It’s been more than a week since I finished this bad boy, so it’s definitely time that I got down my thoughts on the blog here! Warhammer Crime is the second subset of Warhammer novels, following the Horror imprint that made its debut in 2018. Warhammer Crime came along in 2020 with Bloodlines by Chris Wraight, which was a huge draw for me, for a number of reasons. First of all, of course, Chris Wraight is one of my all-time favourite Black Library authors, and while I do love a bit of the crime (stories, not actual crime), I thought this could be a great vector to introduce my wife into the world of 40k, as she reads almost exclusively crime fiction.
Bloodlines is, at its most straightforward, a missing persons story, following the Probator Agusto Zidarov as he follows the trail of a wealthy industrialist’s son. The search takes him into the underground pharmaceutical trade, and includes a fairly hefty dose of industrial espionage and politics along the way. That’s how I kept selling it to Jemma, but to date she hasn’t taken the bait. But you never know!
The novel is set on the world of Alecto, mainly in the hive city of Varangantua. There is a very strong Necromunda vibe here, for sure, and I had a lot of serious call-backs to the Ravenor books, which is probably the closest we’ve had to Warhammer Crime up to this point. Zidarov is basically the Warhammer version of a detective, so he’s a bit of a different breed to the Enforcers that we’ve also seen in novels. I found it interesting to see the emphasis placed on this being pretty much a police procedural, and the aspects that make this 40k were almost down-played, which makes me think this could be to allow the book to appeal to the widest possible audience. For sure, the references are there if we want to notice them – I mean, the major plot point of the pharmaceutical trade involves rejuvenat treatments, which we know of course from so many 40k novels (including those Ravenor novels), and of course we see folks armed with laspistols and autoguns. But you don’t need to know what any of these things are to enjoy the book – interestingly, I’d say we actually learn more about the rejuvenat process here than we’ve ever learnt in mainstream 40k.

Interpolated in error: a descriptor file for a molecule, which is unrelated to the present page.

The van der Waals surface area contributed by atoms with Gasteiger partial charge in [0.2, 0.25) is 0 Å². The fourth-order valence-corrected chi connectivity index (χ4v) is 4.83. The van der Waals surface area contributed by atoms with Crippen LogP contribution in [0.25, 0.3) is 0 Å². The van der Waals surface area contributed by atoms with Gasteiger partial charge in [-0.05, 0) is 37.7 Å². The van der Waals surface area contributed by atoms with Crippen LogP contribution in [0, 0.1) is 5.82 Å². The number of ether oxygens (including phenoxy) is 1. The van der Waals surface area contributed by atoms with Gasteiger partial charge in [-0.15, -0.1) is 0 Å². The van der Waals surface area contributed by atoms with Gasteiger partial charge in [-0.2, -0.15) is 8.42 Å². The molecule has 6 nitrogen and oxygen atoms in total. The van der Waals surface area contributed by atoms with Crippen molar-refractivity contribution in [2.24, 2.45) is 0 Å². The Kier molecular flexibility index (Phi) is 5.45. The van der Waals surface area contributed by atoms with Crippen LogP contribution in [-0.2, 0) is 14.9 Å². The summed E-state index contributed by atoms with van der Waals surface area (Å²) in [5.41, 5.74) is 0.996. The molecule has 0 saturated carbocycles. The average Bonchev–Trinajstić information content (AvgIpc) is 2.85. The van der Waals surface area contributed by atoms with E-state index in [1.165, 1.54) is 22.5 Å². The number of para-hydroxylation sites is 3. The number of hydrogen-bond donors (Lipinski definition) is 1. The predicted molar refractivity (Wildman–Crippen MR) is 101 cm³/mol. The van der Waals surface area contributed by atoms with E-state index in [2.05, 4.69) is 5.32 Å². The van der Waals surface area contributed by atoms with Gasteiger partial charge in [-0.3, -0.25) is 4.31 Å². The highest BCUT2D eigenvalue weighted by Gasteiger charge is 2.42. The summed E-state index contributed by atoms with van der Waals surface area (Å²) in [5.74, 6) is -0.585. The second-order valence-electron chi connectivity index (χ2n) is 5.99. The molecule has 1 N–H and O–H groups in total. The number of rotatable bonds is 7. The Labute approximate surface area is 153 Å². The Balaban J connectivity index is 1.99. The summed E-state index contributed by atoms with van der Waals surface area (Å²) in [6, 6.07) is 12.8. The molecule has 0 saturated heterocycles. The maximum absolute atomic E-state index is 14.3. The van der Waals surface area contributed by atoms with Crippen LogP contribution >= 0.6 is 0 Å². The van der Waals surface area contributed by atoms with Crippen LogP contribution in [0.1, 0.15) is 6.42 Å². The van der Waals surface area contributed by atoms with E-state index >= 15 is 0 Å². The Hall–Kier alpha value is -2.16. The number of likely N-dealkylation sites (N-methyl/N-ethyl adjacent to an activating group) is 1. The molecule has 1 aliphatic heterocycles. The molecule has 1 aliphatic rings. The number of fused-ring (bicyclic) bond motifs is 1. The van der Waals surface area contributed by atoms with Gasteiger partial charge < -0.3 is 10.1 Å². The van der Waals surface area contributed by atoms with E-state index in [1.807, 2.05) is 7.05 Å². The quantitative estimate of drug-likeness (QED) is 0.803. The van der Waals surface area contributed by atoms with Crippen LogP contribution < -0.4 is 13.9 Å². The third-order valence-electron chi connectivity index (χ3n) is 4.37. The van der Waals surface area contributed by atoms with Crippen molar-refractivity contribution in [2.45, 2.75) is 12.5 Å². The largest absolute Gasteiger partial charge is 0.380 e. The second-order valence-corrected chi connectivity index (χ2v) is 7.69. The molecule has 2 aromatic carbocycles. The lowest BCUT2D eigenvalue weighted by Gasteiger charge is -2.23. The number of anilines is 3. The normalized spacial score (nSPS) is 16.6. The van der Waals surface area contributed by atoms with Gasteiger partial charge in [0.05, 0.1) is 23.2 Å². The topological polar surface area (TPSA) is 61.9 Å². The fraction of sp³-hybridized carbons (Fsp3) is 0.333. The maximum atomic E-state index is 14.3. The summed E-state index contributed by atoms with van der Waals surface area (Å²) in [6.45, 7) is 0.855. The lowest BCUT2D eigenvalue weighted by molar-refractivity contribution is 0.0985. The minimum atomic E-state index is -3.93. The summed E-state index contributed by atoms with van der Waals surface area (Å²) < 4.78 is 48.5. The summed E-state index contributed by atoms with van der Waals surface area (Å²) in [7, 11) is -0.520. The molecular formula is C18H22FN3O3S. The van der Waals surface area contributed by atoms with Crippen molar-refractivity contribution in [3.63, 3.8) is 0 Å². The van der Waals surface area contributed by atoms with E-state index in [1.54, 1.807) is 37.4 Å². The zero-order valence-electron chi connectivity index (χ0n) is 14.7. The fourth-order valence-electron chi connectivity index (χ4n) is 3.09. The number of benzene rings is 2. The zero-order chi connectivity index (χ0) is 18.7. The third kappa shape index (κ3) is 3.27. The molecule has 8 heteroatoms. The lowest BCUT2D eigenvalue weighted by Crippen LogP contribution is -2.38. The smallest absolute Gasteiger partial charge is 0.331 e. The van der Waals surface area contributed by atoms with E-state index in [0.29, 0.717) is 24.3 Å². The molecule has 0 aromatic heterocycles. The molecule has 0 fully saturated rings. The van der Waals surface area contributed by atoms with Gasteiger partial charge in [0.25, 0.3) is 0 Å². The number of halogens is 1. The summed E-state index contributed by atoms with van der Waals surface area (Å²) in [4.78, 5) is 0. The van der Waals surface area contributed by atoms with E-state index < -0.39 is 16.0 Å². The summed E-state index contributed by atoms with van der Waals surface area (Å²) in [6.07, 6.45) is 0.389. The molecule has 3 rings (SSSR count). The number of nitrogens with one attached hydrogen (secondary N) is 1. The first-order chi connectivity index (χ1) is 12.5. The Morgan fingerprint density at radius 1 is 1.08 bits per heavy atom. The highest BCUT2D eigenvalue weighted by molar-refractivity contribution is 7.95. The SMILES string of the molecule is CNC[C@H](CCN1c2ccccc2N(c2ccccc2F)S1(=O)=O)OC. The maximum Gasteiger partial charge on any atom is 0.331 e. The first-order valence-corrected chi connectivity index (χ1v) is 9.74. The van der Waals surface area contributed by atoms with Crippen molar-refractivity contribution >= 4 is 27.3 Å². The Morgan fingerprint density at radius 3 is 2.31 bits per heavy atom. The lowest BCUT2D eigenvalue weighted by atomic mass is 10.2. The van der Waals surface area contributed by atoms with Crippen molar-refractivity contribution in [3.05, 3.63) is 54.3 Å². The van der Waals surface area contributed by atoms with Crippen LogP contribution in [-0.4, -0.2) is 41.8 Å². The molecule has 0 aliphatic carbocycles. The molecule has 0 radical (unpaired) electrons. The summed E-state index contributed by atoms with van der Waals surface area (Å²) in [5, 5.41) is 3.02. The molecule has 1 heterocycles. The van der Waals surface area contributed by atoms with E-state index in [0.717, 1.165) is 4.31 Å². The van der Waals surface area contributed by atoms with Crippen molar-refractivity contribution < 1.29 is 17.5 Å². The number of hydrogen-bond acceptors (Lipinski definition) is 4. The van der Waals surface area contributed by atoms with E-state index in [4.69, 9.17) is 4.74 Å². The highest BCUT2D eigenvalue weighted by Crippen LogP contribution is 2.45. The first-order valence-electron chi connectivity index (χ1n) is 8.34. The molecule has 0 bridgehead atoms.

There is some wonderful world-building here – this is one of those sci-fi books where none of the food or drink is familiar, you know? It weirdly helps to ground the book in the realms of the more mundane, though, and made me realise that we’ve never actually had a 40k book like this before. I suppose the emphasis has always been on the battles and the insane stuff, even with Ravenor we get those glimpses into the downtime that folks have, but here there is almost a family drama playing itself out for us in the middle of the investigation, with Zidarov and his wife worrying about their daughter’s desire to join the Astra Militarum. It was interesting, to me, because again, we don’t need to know what this means in the context of the 40k universe for it to have an impact – it was very much two parents worrying about their child getting shipped off to die on some distant battlefield.
It was very well written, with a fantastic feel of the classic noir detective story throughout. You could almost imagine Zidarov sat behind the frosted-glass door with his name on it, smoking a cigar while brooding on the case. No femme fatale here, but maybe that’s being kept for a later book, you know? Interestingly, the book is described as “An Agusto Zidarov Novel” as if we’ll be getting more, so hopefully there is something in the works for that, anyway!
Varangantua is apparently the setting for at least a few more books in the subset, though, and I’m looking forward to getting my hands on the next one, Flesh and Steel, by Guy Haley. Another Black Library veteran, it sounds like this one might be a bit more 40k-y, as it features a probator working alongside the Adeptus Mechanicus. It’s on order, anyway, so I’m sure it won’t be too long before I’m back here with my thoughts on that one, too!